LWL Theme of the Month:
Persuading Algorithms with an AI Nudge
Fact-Checking Can Reduce the Spread of Unreliable News. It Can Also Do the Opposite.
Nathan Matias, MIT Media Lab
CivilServant worked with Reddit moderators of r/worldnews, a 15 millions-subscribers community discussing world news, to test the effects of encouraging fact-checking to respond to unreliable news. To bypass the feedback loop effect of Reddit’s ranking algorithm, that spreads tabloid news even further, the experiment’s hypothesis was to “persuade algorithms to behave differently by persuading people to behave differently”.
How Facebook’s Fact-Checking Partnership Will Work
Mike Isaac, The New York Times
In the aftermath of the American elections, Facebook’s fact-checking partnership with several news organizations like The Associated Press, PolitiFact and Snopes aims to address the spread of fake news. Mike Isaac interviews the president of ABC News James Goldston, about his work within the partnership.
Programming the Algorithmic Social Contract
Iyad Rahwan, Associate Professor MIT
Iyad Rahwan develops the meaning of what he calls “society in the loop”, a scaled up version to the societal implications of putting “human in the loop” of automated systems. The author highlights the need to build new tools to bridge the gap between humans and governance algorithms.
Source: Iyad Rahwan, Society-in-the-Loop
Influential Computing Researchers and Practitioners Announce Steps to Prevent Algorithmic Bias: ACM US Public Policy Council Issues Seven Principles to Foster Algorithmic Transparency and Accountability
Association for Computing Machinery
The ubiquity and far-reaching impact of algorithms in different aspects of society raises transparency and accountability issues, as cases of potential algorithmic bias for e.g. in job hunting websites and social media have been reported. In January, the US Association for Computing Machinery issued a statement and list of seven principles to address the issue.
Code-Dependent: Pros and Cons of the Algorithm Age
Lee Rainie, Director of research Pew Research Center and Janna Anderson
Machine learning and algorithms have already become an intrinsic aspect of our daily lives. With great potential to solve almost any current and future problems, algorithms also raise innumerous questions and challenges, ranging from undermining individual autonomy to reinforcing social inequalities. Building on a large-scale canvassing of technology experts, scholars, corporate practitioners and government leaders, the authors try to weigh the positive and negative effects of algorithms for individuals and society.
Big data, meet Big Brother: China invents the digital totalitarian state
The Chinese government issued this year more detailed guidelines on its “social-credit system” announced in 2014. The system, already being criticized by the state-run media, is aimed not only at scoring the financial creditworthiness of citizens but also their social and possibly political behaviour. The project echoes the debate on freedom restrictions and privacy invasions in China and outlines the risks of social control in the digital era.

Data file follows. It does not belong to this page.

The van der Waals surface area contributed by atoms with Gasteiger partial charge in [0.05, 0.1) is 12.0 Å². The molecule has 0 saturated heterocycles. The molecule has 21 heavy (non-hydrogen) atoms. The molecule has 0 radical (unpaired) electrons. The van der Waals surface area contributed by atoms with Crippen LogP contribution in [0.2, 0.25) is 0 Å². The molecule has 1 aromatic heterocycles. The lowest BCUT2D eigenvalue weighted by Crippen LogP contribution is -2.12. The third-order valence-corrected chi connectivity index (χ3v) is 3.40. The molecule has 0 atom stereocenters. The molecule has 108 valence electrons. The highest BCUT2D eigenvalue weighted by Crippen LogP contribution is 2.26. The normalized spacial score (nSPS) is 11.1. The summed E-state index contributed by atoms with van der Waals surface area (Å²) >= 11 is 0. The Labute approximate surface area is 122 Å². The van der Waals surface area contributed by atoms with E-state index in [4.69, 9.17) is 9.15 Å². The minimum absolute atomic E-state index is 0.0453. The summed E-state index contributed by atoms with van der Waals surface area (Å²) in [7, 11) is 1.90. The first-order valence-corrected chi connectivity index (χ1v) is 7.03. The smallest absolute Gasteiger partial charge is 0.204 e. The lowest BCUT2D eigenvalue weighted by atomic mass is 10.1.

The World Of (Official) Data And Statistics; Not Yet Dead
Johannes Jütting, Manager of the Partnership in Statistics for Development in the 21st Century (PARIS21)
The first World Data Forum extensively discussed how data and statistics can support the implementation of the Sustainable Development Agenda. The discussion ranged from how to produce data and statistics needed to monitor the SDGs and the role of open data, to questions on the relevance and legitimacy of public statistics. The need to enhance literacy and capacities to manage the new everyday data deluge and to build trust and partnerships were highlighted as conditions to embrace the data revolution.
AT&T Indigo Colors Data Sharing Secure
AT&T is launching the Network 3.0 Indigo, a secure data sharing platform running on a virtualized network (read more about the network’s three pillars here). The Indigo platform is intended to “knit together existing technologies” in order to create a “manageable information sharing environment” that provides appropriate protection and privacy. By enabling a safe environment, the goal is to foster data collaboration between companies and ultimately unleash the power of big data and analytics.
Financial Service Providers, Aid Agencies Agree on Joint Principles to Respond to Humanitarian Crises
Peter Vanham, World Economic Forum
The World Economic Forum announced that eighteen global private-sector (including some of the world’s largest financial service providers, global IT and telecom companies) and humanitarian organizations (including UNHCR, OCHA, UNDP, WFP and the European Commission) have agreed on six principles to shape public-private collaborative response to humanitarian crises. The full report outlining the principles is available here.